Bolivia: Solidarity activists need to support revolutionary process; Rumble over jungle far from over
March from TIPNIS arrives in La Paz. Photo by Dario Kenner.
By Federico Fuentes
November 20, 2011 -- Green Left Weekly/Links International Journal of Socialist Renewal -- The recent march in Bolivia by some Indigenous organisations against the government’s proposed highway through the Isiboro Secure National Park and Indigenous Territory (TIPNIS) has raised much debate among international solidarity activists. Such debates have occurred since the election of Bolivia's first Indigenous president, Evo Morales, in 2005 on the back of mass uprisings.
Overwhelmingly, solidarity activists uncritically supported the anti-highway march. Many argued that only social movements — not governments — can guarantee the success of the process of change.
However, such a viewpoint is not only simplistic; it can leave solidarity activists on the wrong side.
Kevin Young’s October 1 piece on Znet, “Bolivia Dilemmas: Turmoil, Transformation, and Solidarity”, tries to grapple with this issue by saying that “our first priority [as solidarity activists] must be to stop our governments, corporations and banks from seeking to control Bolivia’s destiny”.
Yet, as was the case with most articles written by solidarity activists, Young downplays the role of United States imperialism and argues the government was disingenuous in linking the protesters to it.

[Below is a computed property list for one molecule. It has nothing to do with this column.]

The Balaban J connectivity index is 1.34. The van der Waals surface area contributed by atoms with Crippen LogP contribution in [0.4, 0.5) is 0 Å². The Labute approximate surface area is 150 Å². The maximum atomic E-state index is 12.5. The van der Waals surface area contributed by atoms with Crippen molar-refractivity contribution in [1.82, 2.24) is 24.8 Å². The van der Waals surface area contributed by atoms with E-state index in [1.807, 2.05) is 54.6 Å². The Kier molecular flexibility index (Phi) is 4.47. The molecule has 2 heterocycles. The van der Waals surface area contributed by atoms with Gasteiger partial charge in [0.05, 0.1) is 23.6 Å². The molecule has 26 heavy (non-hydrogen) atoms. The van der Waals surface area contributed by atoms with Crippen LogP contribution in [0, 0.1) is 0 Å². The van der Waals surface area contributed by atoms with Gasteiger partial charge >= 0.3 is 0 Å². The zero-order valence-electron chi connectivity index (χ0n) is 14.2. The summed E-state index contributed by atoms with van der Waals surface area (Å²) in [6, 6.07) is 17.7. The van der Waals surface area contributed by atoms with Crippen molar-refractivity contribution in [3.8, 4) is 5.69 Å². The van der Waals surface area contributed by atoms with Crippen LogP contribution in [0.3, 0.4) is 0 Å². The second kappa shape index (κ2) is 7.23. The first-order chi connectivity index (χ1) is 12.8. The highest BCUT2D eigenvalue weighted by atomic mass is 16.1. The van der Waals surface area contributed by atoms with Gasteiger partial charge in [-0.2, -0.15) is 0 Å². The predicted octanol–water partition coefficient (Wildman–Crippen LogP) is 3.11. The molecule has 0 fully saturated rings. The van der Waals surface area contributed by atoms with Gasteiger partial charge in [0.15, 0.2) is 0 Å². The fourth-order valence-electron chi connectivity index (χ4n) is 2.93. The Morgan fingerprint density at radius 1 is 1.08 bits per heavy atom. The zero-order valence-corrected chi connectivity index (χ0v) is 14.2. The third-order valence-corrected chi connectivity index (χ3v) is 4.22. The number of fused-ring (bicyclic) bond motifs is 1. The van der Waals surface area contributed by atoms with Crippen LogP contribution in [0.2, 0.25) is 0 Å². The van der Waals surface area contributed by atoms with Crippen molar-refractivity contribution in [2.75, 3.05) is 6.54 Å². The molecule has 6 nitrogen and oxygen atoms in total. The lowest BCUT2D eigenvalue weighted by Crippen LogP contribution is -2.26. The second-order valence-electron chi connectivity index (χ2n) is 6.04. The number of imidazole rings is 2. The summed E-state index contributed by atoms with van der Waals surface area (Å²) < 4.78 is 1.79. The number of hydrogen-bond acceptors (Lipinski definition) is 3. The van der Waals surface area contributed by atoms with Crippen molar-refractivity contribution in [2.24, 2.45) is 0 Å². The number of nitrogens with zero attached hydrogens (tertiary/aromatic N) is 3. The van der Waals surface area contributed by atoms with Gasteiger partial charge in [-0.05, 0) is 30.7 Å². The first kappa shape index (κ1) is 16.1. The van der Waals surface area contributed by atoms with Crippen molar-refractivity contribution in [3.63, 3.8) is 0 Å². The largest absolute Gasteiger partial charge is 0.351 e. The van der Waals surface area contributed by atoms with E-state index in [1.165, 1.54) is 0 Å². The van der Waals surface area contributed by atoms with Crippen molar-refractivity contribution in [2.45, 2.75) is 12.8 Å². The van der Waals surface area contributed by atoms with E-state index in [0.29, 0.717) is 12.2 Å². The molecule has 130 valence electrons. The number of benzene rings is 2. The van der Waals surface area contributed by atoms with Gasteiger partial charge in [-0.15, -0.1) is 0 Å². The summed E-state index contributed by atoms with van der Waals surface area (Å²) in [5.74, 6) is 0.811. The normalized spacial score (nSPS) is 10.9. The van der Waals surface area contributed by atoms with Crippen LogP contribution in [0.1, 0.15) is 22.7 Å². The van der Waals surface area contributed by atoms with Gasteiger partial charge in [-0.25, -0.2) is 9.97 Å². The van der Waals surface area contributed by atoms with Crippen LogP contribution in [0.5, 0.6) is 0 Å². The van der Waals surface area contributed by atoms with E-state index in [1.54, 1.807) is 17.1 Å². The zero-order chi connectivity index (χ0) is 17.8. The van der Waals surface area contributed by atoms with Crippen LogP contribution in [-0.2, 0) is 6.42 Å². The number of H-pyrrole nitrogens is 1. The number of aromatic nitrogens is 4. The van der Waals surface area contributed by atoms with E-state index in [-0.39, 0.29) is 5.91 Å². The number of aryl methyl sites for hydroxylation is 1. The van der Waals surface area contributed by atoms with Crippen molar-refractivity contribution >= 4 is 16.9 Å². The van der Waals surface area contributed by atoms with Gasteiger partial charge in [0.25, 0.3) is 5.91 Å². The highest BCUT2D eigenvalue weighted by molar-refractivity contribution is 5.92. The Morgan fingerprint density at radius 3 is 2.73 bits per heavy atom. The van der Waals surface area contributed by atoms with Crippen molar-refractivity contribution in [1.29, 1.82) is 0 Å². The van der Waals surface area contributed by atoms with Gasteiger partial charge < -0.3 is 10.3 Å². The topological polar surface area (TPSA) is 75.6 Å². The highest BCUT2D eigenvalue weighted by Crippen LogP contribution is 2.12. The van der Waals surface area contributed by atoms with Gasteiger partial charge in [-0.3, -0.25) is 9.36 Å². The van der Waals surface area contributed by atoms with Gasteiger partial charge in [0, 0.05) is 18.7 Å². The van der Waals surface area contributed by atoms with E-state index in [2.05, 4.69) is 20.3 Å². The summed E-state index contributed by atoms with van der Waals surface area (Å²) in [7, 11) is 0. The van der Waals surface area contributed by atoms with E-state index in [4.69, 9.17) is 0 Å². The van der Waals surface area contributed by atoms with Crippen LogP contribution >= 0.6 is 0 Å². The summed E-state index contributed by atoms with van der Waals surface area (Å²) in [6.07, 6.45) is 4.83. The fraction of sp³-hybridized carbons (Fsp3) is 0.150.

Others went further, denying any connection between the protesters and US imperialism.
The Confederation of Indigenous Peoples of the Bolivian East (CIDOB), the main organisation behind the march, has no such qualms. It boasted on its website that it received training programs from the US government aid agency USAID.
On the site, CIDOB president Adolfo Chavez, thanks the “information and training acquired via different programs financed by external collaborators, in this case USAID”.
Ignoring or denying clear evidence of US funding to such organisations is problematic. Attacking the Bolivian government for exposing this, as some did, disarms solidarity activists in their fight against imperialist intervention.
But biggest failure of the solidarity movement has been its silence on US and corporate responsibility for the conflict.
The TIPNIS dispute was not some romanticised, Avatar-like battle between Indigenous defenders of Mother Earth and a money-hungry government intent on destroying the environment.